Back to Journals » Research and Reports in Neonatology » Volume 5

The effect of hat on phototherapy-induced hypocalcemia in jaundiced full-term neonates

Authors Ezzeldin Z, Mansi Y, Abdelhamid T, Sabry M

Received 23 February 2015

Accepted for publication 27 April 2015

Published 4 August 2015 Volume 2015:5 Pages 73—78

DOI https://doi.org/10.2147/RRN.S83393

Checked for plagiarism Yes

Review by Single-blind

Peer reviewer comments 3

Editor who approved publication: Dr Robert Schelonka


Zahraa Ezzeldin, Yasmeen Mansi, Tamer A Abdelhamid, Mohamed Sabry

Department of Pediatrics, Faculty of Medicine, Cairo University, Giza, Egypt

Background: It has been hypothesized that phototherapy leads to increased calcium absorption by the bones through irradiating the pineal gland and reducing melatonin level. There is some evidence that the use of a stockinet cap to cover the head prevents phototherapy-induced hypocalcemia.
Study design: This was a randomized controlled trial, including 124 full-term neonates, weighing >2,500 g, in the first 7 days of life, who developed a bilirubin level ranging from 15 to 20 mg/dL and needed treatment with phototherapy. Our neonates were divided into two groups: Group A without the hat, and Group B with the hat. We designed a dark-colored hat that covered the entire head, including the occipital area, ears, and neck, to prevent passage of light. The hat was used from the time of admission and for the 48 hours of treatment with phototherapy. Ca levels were measured on admission and after 48 hours of phototherapy. The variables were compared using Student’s t-test, chi-square test, and the repeated-measures test.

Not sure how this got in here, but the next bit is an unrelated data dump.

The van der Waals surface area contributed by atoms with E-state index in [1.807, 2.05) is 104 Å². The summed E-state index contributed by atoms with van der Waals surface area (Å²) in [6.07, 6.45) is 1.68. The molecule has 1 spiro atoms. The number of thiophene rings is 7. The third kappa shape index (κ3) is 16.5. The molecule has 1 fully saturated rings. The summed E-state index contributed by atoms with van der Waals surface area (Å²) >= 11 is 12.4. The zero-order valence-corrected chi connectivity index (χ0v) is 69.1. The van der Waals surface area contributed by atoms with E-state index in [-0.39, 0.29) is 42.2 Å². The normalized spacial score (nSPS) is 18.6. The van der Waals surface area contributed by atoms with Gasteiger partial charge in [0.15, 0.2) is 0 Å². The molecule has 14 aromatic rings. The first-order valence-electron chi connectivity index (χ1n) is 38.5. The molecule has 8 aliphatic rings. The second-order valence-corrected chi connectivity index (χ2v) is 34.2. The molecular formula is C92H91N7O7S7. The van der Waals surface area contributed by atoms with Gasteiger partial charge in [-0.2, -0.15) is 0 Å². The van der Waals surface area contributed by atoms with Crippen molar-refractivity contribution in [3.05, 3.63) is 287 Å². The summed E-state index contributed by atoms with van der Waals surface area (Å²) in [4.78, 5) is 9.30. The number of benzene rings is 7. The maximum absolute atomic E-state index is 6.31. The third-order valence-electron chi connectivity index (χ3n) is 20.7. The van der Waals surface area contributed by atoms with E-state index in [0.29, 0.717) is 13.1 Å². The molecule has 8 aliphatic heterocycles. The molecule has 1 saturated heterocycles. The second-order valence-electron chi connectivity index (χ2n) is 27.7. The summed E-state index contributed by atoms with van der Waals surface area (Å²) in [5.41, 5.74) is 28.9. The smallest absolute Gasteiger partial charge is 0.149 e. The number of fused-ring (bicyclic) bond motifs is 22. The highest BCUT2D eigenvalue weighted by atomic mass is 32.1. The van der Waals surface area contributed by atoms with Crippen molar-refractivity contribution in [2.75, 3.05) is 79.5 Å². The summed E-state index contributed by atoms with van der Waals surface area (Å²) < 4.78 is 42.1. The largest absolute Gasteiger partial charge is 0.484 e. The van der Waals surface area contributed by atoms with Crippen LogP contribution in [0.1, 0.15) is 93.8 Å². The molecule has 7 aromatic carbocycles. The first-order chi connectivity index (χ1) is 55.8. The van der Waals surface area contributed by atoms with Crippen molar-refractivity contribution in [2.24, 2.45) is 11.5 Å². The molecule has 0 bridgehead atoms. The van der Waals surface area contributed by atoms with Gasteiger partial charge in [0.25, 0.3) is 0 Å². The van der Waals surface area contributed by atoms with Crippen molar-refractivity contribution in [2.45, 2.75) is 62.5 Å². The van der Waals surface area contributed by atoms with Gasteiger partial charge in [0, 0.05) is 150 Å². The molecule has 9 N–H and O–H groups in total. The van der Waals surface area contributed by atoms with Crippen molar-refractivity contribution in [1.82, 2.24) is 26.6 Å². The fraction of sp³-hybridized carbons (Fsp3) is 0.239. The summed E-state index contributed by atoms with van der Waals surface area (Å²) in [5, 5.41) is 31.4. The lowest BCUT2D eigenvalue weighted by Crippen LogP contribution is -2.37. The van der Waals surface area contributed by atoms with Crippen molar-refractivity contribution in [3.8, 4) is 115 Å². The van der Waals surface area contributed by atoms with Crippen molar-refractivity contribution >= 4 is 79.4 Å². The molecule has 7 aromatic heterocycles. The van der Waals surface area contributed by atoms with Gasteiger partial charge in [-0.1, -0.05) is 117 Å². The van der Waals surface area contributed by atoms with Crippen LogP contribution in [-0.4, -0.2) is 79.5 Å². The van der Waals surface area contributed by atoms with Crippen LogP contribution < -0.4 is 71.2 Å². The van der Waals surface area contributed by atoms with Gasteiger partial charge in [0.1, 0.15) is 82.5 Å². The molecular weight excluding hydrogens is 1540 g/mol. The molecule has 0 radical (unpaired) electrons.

Results: There was no difference in the mean Ca levels in the two groups on admission. However, after 48 hours of phototherapy, there was a trend toward an increased Ca level in the group with the hat; 8.74±0.95 mg/dL vs 8.51±0.24 mg/dL in the control group. Moreover, there was a statistically significant decrease in the incidence of neonates with hypocalcemia in Group B (with hat) in only six cases (9.7%), compared to 15 cases (24.2%) in Group A (without hat; P=0.031).
Conclusion: Phototherapy-induced hypocalcemia can be prevented by covering the head during phototherapy. This seems to be a safe, effective, and cheap method to prevent hypocalcemia and its complications, with no need for prophylactic administration of calcium.

Keywords: neonatal jaundice, phototherapy-induced hypocalcemia, hat, calcium therapy

Creative Commons License This work is published and licensed by Dove Medical Press Limited. The full terms of this license are available at https://www.dovepress.com/terms.php and incorporate the Creative Commons Attribution - Non Commercial (unported, v3.0) License. By accessing the work you hereby accept the Terms. Non-commercial uses of the work are permitted without any further permission from Dove Medical Press Limited, provided the work is properly attributed. For permission for commercial use of this work, please see paragraphs 4.2 and 5 of our Terms.

Download Article [PDF]  View Full Text [HTML][Machine readable]